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Does the autocorrelation function have any meaning with a non-stationary time series?

The time series is generally assumed to be stationary before autocorrelation is used for Box and Jenkins modeling purposes.

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if your series is non stationnary, the ACF will decline very slowly, to the point of being useless (it essentially a constant). What do you mean by 'have any meaning' ? –  user603 Sep 13 '10 at 17:02
    
If the time series is not stationary, often the 1st difference of the series will be stationary (for example, financial time series). –  John Salvatier Dec 3 '10 at 22:18

2 Answers 2

up vote 10 down vote accepted

@whuber gave a nice answer. I would just add, that you can simulate this very easily in R:

op <- par(mfrow = c(2,2), mar = .5 + c(0,0,0,0))

N <- 500
# Simulate a Gaussian noise process
y1 <- rnorm(N)
# Turn it into integrated noise (a random walk)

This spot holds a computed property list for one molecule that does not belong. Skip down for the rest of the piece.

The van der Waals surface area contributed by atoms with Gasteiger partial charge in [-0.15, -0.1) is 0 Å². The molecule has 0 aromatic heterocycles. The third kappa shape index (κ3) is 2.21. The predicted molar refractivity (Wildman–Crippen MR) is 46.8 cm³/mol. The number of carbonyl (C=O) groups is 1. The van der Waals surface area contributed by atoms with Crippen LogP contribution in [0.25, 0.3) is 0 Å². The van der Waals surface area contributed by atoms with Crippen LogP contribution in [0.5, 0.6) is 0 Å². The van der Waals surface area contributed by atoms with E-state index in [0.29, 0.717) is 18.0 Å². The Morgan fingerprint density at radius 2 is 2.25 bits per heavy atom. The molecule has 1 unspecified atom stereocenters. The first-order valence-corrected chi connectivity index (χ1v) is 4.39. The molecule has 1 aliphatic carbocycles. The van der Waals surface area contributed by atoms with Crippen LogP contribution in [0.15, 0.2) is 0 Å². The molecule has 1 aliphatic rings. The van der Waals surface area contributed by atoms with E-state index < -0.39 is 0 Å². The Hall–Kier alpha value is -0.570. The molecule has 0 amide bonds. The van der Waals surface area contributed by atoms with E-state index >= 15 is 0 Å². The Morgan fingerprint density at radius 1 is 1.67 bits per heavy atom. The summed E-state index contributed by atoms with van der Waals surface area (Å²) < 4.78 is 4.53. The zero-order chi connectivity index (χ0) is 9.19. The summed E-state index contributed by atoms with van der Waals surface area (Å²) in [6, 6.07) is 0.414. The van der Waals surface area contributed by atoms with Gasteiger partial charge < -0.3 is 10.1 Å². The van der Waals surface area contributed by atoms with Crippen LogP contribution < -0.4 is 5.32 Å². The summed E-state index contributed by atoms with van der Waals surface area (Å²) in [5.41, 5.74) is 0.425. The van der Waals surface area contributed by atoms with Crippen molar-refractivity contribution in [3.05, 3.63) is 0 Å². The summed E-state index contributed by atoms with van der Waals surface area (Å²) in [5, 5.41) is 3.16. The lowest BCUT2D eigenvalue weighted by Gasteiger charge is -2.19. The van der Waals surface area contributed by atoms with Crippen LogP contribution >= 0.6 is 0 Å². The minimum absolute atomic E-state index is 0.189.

y2 <- cumsum(y1)

plot(ts(y1), xlab="", ylab="", main="", axes=F); box()
plot(ts(y2), xlab="", ylab="", main="", axes=F); box()
acf(y1, xlab="", ylab="", main="", axes=F); box()
acf(y2, xlab="", ylab="", main="", axes=F); box()

par(op)

Which ends up looking somewhat like this:

alt text

So you can easily see that the ACF function trails off slowly to zero in the case of a non-stationary series. The rate of decline is some measure of the trend, as @whuber mentioned, although this isn't the best tool to use for that kind of analysis.

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+1 (Sorry about the belated vote): nice illustrations. –  whuber Feb 24 '11 at 15:13

In its alternative form as a variogram, the rate at which the function grows with large lags is roughly the square of the average trend. This can sometimes be a useful way to decide whether you have adequately removed any trends.

(You can think of the variogram as the squared correlation multiplied by an appropriate variance and flipped upside down.)

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